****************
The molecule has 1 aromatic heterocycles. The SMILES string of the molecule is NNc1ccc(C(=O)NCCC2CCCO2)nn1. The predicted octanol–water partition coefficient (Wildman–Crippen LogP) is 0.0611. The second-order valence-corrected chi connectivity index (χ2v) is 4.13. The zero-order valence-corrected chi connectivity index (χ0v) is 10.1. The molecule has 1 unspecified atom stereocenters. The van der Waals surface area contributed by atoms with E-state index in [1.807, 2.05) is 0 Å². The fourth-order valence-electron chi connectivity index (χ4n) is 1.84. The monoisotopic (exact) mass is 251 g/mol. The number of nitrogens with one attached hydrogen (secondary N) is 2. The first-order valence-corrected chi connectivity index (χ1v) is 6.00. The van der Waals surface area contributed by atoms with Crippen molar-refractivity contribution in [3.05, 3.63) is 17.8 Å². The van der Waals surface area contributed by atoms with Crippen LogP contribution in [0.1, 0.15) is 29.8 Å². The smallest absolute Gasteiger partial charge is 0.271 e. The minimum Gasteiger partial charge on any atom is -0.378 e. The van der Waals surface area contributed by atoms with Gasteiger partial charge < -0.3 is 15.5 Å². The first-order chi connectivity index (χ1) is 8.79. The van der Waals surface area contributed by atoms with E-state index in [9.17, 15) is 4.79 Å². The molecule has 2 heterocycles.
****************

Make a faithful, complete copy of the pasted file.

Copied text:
The molecule has 1 aromatic heterocycles. The SMILES string of the molecule is NNc1ccc(C(=O)NCCC2CCCO2)nn1. The predicted octanol–water partition coefficient (Wildman–Crippen LogP) is 0.0611. The second-order valence-corrected chi connectivity index (χ2v) is 4.13. The zero-order valence-corrected chi connectivity index (χ0v) is 10.1. The molecule has 1 unspecified atom stereocenters. The van der Waals surface area contributed by atoms with E-state index in [1.807, 2.05) is 0 Å². The fourth-order valence-electron chi connectivity index (χ4n) is 1.84. The monoisotopic (exact) mass is 251 g/mol. The number of nitrogens with one attached hydrogen (secondary N) is 2. The first-order valence-corrected chi connectivity index (χ1v) is 6.00. The van der Waals surface area contributed by atoms with Crippen molar-refractivity contribution in [3.05, 3.63) is 17.8 Å². The van der Waals surface area contributed by atoms with Crippen LogP contribution in [0.1, 0.15) is 29.8 Å². The smallest absolute Gasteiger partial charge is 0.271 e. The minimum Gasteiger partial charge on any atom is -0.378 e. The van der Waals surface area contributed by atoms with Gasteiger partial charge < -0.3 is 15.5 Å². The first-order chi connectivity index (χ1) is 8.79. The van der Waals surface area contributed by atoms with E-state index in [9.17, 15) is 4.79 Å². The molecule has 2 heterocycles.